Re NAMA : I also read today that NAMA has 8000 residential properties on its books in the state and a further 4000 ouside the state. Again this seems to be wildly at odds with the claims that there are between 60000 and 200000 houses unsold new houses in Ireland. If NAMA has 8000 residential properties on itś booksthen where are the 52000 to 192000 unsold new houses?

This is making me wonder whether calculations about housing figures are sourced in the same calculations which used to claim (until the census figures were published) that 500 000 people had “emigrated”.

On topic

After quickly reading the article I find it difficult to see that any of these arguments getting far beyond proposal/opinion stage. Apart from referring to “the idea of Europe” the article does not mention the “European Project”.

IMHO European unity at the moment is so fragile and national emotions at an all time high that even talk of a European taxes may upset the entire apple cart.

The US is currently finding it difficult to agree on a current debt problem even though it has one government, one economy, one currency a shared history one language and two political parties.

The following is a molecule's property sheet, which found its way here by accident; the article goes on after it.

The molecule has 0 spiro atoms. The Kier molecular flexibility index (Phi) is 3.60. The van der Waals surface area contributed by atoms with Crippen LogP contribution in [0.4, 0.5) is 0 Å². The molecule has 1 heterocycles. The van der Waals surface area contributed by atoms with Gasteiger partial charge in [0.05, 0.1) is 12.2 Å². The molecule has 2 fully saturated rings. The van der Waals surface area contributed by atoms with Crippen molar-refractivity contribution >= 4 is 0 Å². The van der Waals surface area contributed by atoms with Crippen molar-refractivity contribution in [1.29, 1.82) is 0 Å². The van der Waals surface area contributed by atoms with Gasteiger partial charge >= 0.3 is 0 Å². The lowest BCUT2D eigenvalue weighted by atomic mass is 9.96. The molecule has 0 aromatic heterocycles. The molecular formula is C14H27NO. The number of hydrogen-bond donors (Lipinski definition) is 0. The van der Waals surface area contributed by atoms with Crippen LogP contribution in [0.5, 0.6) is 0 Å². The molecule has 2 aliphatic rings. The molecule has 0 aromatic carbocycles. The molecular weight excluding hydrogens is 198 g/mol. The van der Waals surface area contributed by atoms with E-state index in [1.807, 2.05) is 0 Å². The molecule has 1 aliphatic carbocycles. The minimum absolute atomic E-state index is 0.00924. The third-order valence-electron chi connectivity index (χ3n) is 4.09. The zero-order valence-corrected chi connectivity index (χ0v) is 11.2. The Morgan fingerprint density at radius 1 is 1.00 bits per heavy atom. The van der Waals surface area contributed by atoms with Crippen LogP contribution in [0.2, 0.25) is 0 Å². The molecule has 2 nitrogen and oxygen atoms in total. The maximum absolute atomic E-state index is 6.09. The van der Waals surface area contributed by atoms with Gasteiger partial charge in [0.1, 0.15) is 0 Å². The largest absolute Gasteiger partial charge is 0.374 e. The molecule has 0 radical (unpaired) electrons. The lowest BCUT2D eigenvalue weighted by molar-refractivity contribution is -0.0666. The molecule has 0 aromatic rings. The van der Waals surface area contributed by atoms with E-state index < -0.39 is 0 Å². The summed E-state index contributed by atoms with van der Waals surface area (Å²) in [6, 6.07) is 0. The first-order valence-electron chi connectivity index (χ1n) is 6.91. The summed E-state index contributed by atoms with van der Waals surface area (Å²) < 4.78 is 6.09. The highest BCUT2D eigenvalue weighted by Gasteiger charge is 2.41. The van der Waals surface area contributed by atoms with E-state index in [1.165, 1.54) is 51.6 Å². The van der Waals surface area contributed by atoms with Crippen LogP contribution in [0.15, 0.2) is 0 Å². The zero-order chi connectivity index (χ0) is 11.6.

Europe (just the “union” part) has 27 Governments, 27 Economies, 11 currencies, diverse histories ,about 30 languages and at least 190 political parties.


After quickly reading the article I find it difficult to see that any of these arguments getting far beyond proposal/opinion stage.

Would it be any more complex that an EU tax called VAT. Or EU customs tariffs. Or EU contributions by various EU governments?
Or in expenditure terms from the several EU regional schemes. Or most of all the CAP?

Why is it when the financial sector is the target of the tax, it suddenly becomes impossible?

If you buy a bond in your own currency the yield you demand reflects your assessment of inflation, interest rates and the risk of default.

If you apply a tax say annually, based on the larger the default risk, the higher the tax, then effectively you are decreasing the coupons received by investors. They can by and large invest in other things. So the price of the highest yielding sov bonds will decrease to keep the new effective yield competitively high.